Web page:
American musician Jablonsky, a protégé of Hans Zimmer, had some Japanese ancestry in his blood, but his affection for animation, and prolific experience in scoring everything from Disneys Blood: The Last Vampire, compiled over 30,000 sounds, using 900 tracks (compared with the 40 or 50 usually used for Japanese films) to build up a great depth of sound.
Shinji Kimura art directed Steamboy in muted colors beige, brown, tan and gray tones dominate using a limited color palette to mirror the limited technology of the time.
The end result, a staggering 2:20 epic, which premieres this month across the United States in a limited run from Triumph Releasing, displays Otomo at the peak of his powers. Initial reaction from critics and fans has been positive and enthusiastic.
Artistically, Steamboy has proven to be a triumph a thrilling rollercoaster ride filled with compelling characters and startling action set-pieces. There is no question the film has connected with its fanbase. But can the genre ever truly crossover to reach wider audiences?
Original (non-TV based) anime has yet to prove itself commercially as a box office attraction in the United States. Even Miyazakis celebrated Spirited Away could not muster much past a $10 million gross in theaters despite superb marketing (by Disney, no less), rave reviews and winning an Academy Award.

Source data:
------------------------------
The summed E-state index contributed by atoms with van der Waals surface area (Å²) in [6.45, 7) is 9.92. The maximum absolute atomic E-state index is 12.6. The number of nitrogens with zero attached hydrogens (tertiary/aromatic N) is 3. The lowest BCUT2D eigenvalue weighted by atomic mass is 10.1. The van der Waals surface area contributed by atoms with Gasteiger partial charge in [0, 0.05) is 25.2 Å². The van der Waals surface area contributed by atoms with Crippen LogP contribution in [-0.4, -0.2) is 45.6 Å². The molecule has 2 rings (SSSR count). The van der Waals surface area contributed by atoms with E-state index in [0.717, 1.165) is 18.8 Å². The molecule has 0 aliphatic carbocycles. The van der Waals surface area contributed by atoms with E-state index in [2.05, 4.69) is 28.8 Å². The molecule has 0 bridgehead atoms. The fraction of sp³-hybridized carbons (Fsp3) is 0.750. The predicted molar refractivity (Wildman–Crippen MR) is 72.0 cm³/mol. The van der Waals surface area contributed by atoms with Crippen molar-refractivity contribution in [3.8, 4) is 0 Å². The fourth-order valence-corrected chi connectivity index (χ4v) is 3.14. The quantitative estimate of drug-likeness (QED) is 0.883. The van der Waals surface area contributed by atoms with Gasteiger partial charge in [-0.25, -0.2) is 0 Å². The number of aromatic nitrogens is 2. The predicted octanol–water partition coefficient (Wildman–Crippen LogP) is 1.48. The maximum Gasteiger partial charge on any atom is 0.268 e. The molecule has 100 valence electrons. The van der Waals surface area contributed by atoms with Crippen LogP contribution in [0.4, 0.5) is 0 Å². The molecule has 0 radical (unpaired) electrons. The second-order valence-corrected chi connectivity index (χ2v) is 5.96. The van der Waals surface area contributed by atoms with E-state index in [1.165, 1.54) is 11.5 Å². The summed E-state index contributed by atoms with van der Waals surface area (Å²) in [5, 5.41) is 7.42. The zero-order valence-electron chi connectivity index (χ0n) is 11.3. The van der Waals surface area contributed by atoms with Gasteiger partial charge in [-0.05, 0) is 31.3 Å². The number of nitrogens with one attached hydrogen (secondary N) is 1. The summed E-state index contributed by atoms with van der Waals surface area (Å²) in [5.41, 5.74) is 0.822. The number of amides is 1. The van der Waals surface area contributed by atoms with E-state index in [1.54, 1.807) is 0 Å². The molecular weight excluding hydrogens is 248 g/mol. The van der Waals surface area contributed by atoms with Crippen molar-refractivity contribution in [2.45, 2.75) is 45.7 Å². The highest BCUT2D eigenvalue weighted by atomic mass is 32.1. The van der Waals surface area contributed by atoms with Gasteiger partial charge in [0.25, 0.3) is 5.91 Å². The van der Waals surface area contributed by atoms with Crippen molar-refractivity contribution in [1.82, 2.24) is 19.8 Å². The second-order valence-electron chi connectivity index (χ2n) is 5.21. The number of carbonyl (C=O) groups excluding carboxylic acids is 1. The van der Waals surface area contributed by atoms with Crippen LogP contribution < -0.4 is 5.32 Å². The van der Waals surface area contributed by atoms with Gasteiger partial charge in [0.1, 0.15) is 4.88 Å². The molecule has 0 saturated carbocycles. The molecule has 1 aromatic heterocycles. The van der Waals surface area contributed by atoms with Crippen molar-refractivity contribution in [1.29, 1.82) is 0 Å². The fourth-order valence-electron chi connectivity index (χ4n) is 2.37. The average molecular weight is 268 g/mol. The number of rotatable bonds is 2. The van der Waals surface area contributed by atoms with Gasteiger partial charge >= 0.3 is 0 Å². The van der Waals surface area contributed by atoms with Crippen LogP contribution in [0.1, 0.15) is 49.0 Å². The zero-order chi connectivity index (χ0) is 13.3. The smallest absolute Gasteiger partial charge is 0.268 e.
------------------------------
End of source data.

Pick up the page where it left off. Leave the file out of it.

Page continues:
Anime is a hot item in animation circles in fact, its never been bigger than it is today. But its still considered a niche market in the U.S. a growing niche to be sure and one that endures despite its relation to (and reliance on) flat, hand-drawn cartooning. While American studios race to abandon this traditional art form, the Japanese are still there, pioneering the medium, pushing the dramatic elements, exploring adult themes and expanding the audience with mature story material. If Americans ever decides to get back to its traditional animation roots, itll be Japanese animators led by Otomo theyll have to beat.
Animation historian, industry exec and cartoon producer Jerry Beck has a well known website, a popular blog and several new books including Animation Art (Harper Design International) and the forthcoming Animated Movie Guide (Chicago Review Press).